This year’s Fertile Ground focuses on two of the best Birmingham artists who are at the vanguard of contemporary collage.
Barbara Gibson uses vintage images from mid-twentieth century magazines to create socially engaged pieces that reflect upon gender issues. Her work can be read as a non-narrative celebration of historical female inconography or as insightful observations around a woman’s role in modern society. The female body in all of its guises is a key feature of her work, an allusion used to endorse the idea of progressive women subverting deep-rooted expectations.
Mark Murphy plays with scale and form to produce simple, surreal pieces. Appropriating pictures from books and magazines from the past 60 years, his work reflects upon modern culture by literally slicing apart its imagery and reassembling it into striking, disjointed combinations. Based on random associations of discordant images, his compositions can be humorous, uncanny, political and thought provoking as in ‘For that moment at least, everything balanced precariously on the prospect of big bucks…’ where the playful image also functions as a social commentary on economic inequality.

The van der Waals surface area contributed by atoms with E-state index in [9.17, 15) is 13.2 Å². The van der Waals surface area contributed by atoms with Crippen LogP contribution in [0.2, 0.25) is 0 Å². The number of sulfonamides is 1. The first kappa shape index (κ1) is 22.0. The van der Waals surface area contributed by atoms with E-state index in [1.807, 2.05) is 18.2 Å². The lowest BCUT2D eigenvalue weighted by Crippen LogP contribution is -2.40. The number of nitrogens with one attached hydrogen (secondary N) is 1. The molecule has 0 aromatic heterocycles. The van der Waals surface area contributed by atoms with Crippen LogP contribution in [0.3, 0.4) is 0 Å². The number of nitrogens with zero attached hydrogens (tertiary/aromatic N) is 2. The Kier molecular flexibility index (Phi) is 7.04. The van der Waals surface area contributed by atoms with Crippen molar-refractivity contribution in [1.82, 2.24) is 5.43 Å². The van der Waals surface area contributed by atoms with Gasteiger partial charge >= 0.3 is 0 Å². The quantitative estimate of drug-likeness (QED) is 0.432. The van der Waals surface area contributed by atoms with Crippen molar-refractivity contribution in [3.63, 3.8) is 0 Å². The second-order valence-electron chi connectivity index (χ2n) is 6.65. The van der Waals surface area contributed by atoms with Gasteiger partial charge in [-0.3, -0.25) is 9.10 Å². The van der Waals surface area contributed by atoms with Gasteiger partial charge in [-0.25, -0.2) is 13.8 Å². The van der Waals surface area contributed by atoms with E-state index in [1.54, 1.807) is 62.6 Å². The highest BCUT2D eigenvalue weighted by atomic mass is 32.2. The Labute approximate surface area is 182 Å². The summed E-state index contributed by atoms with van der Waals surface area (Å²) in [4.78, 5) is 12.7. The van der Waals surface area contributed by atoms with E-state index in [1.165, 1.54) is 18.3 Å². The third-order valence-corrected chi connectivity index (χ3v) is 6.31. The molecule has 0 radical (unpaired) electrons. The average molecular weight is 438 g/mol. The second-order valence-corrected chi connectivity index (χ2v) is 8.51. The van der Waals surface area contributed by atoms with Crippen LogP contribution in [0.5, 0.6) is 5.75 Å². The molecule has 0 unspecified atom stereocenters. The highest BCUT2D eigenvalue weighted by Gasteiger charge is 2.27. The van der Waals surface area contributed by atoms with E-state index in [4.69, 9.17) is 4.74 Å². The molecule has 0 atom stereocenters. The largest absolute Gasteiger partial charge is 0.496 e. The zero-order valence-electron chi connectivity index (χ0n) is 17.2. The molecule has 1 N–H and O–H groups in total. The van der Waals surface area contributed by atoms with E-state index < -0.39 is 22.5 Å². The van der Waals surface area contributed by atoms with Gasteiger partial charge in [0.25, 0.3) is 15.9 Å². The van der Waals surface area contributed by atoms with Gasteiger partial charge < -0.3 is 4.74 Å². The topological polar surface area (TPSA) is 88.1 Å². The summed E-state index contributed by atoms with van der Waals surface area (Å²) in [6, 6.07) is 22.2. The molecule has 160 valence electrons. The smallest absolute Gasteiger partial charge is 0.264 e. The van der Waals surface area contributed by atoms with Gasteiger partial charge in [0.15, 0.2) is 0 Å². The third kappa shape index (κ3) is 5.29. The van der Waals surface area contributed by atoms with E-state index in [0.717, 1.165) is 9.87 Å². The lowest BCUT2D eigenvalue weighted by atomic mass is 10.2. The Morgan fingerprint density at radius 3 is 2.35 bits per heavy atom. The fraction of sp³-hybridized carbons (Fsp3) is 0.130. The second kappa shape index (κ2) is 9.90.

From its roots in early Twentieth Century Dadaism, collage is a medium that allows the artist to experiment with the physicality of photographic images by tearing them up and reassembling them into visually stimulating composites that are simultaneously serious and playful. By exploiting the opportunity to go beyond photography’s innate ability to represent reality exactly as it is, artists are able to create reinterpreted worlds that foster fresh visions and ideas. Often satirical and nonsensical in nature, the resultant assemblages all at once form subtle critiques of modern society, question the idea of what art is and deconstruct the idea of the photograph.
By juxtaposing disparate images culled from fashion magazines, illustrated journals and photography, the artists continue the legacy of artists such as John Heartfield, Hannah Höch and Josep Renau whose work demonstrated that art itself could be created from the derangement of everyday life.